I’m used to Douglas Adams-style Universe stuff where couches appear from “thin air” and the contents of duffel bags sometimes change for no properly explained reason other than: “hey! This Universe! It’s crazy!”


    Furry cows moo and decompress.

  4. I think, Mike, that you’ve hit a really good point here: the mysteries are there, littered through the episode, but they simply aren’t engaging the way that they used to. This is part of the process of coming to terms with the detail in the Moff’s writing and his desire to leave open possibilities which he may or may not decide to follow-up later. It’s eminently pragmatic on his part, but it tends to leave everyone on this side of the microscope a little worn out. And yes, distrustful of what are just as likely to be red herrings as they are important plot elements.

  5. The Clara mystery is presented as a mystery; I want it to be one. I don’y think we can make an analogy with midi-chlorians at all, because they weren’t the answer to a mystery. The reason they are so universally derided is because they’re the lame answer to a question no-one was asking. The Force worked perfectly well as an ambiguous do-what-you-want-with-it bit of cod spirituality/magic. Trying to ground it in science-fictional terms not only introduced all sorts of new problems to do with heredity and suchlike, but was completely unnecessary in the first place. Whereas from The Snowmen onwards, Clara has been explicitly pitched to us as a mystery that the Doctor is out to solve.

    So in doing that Moff has made a promise, and he needs to come through on it. And because of Series 6, I am not as confident as I used to be that he will do that. After posting this review, I re-read my thoughts of The Wedding of River Song and was struck by this passage:

    But then in A Good Man Goes to War, Moffat pulled the same point-the-skis-downhill manoeuvre by introducing a whole nother bunch of concepts — the Future Church now opposed to the Doctor instead of allied with him, the Headless Monks, the Sontaran nurse, the Silurian detective, The Pirate That No-One Really Wanted To See Again, and much, much more. Again, it worked; but again, largely on sheer exuberance. And, unlike The Big Bang, it left just as many open questions behind it as it resolved. So it was satisfying as a mid-series semi-finale, if you will, but wouldn’t have done as the series finale.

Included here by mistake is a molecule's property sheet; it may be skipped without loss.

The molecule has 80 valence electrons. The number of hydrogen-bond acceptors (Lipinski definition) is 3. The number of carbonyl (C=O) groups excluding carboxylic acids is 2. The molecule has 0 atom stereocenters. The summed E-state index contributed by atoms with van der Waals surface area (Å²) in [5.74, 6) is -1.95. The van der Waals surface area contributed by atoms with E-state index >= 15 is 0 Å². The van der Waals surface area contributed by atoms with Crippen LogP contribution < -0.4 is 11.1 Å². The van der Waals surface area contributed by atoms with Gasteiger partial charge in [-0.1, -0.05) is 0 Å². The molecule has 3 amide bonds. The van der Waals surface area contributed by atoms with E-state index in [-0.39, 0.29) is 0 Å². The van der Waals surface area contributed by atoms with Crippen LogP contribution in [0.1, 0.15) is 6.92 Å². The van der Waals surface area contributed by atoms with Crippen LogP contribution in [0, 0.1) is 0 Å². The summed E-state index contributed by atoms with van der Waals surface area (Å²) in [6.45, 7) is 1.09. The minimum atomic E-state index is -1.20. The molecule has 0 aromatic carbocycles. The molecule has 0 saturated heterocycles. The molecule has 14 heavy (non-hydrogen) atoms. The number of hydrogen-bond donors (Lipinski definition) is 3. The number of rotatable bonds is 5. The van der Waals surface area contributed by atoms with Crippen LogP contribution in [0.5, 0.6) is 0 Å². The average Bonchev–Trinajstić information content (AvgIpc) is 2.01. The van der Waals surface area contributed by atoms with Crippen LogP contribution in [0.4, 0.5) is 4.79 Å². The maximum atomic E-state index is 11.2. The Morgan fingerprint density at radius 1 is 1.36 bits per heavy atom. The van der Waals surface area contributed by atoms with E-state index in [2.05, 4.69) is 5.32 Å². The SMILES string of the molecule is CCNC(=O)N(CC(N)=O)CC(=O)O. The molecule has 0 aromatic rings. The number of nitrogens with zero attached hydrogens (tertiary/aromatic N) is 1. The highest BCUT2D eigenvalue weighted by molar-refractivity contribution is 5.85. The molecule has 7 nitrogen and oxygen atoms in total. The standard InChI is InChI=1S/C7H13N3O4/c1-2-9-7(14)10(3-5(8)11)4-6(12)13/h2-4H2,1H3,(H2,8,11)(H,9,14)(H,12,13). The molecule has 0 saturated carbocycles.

And of course the problem was the Wedding, which was the series finale, did the same thing: throwing yet more ideas into the box instead of, rather than as well as, resolving the existing ones. That won’t suffice this time. (Well: it didn’t suffice last time, either, but that’s over and done.) Set up a mystery? Great. But solve it.

  6. How far do you think these mid-season breaks are influencing opinion? Where the wait is six months, or a year, or longer, do we expect something bigger, better, more substantial and more generally rounded than we’re actually getting? And do we actually really want Moff to solve the question of Clara, or is there an underlying feeling that whatever is answer is, it’s going to be incomplete and vaguely disappointing?

  7. That’s a good point. I don’t think the mid-season breaks help at all — they break the flow and momentum, and I find that I don’t think of Series 6 as being a unit as I do with Series 5 or indeed Series 1. This time, with the much longer break, the effect is even stronger. And yes, I do suspect it has the effect of making Moff feel that the episodes need to be more eventy. Episodes 6 and 7 of Series 5 were the relatively self-contained Vampires in Venice and Amy’s Choice. I don’t think there’s room for those kinds of “mid-season” episodes in the Split Series format. And the programme is the poorer for it.

  8. I just had a wonderfully chilling thought regarding the phone: who has made it ring before? Only The Empty Child, as far as we know. Hard to imagine that his Mummy could be the woman in the shop, mind you.

  9. Pingback: The Rings of Akhaten (Doctor Who series 7, episode 8) | The Reinvigorated Programmer

  10. Christopher Brown

    You’ve hit on one of the biggest problems for me with the current run of the show: I didn’t trust Moffat either anymore, and thanks to “Asylum of the Daleks” and “The Angels Take Manhattan” I now trust him even less. It seems like less and less thought is being put into the show, and that’s very disconcerting considering we are now in its most important year since the beginning of the show.

    Having said that, the latest episode “Hide” was absolutely fantastic. More like this please.

    I’m also very worried about the chance of Classic Doctors appearing in the 50th at this point….

  11. Pingback: Announcing my book about The Eleventh Doctor | The Reinvigorated Programmer

  12. This is kind of stupid, but maybe the woman in the shop is Sally Sparrow? I mean, she started up a shop with the other guy at the end of blink.

  13. I’d be happy enough if that turned out to be the case, but I don’t think anything we’ve seen so far supports that interpretation — plus how would Sally Sparrow even know that number? She only ever met the Doctor for about 20 seconds, as far as we know.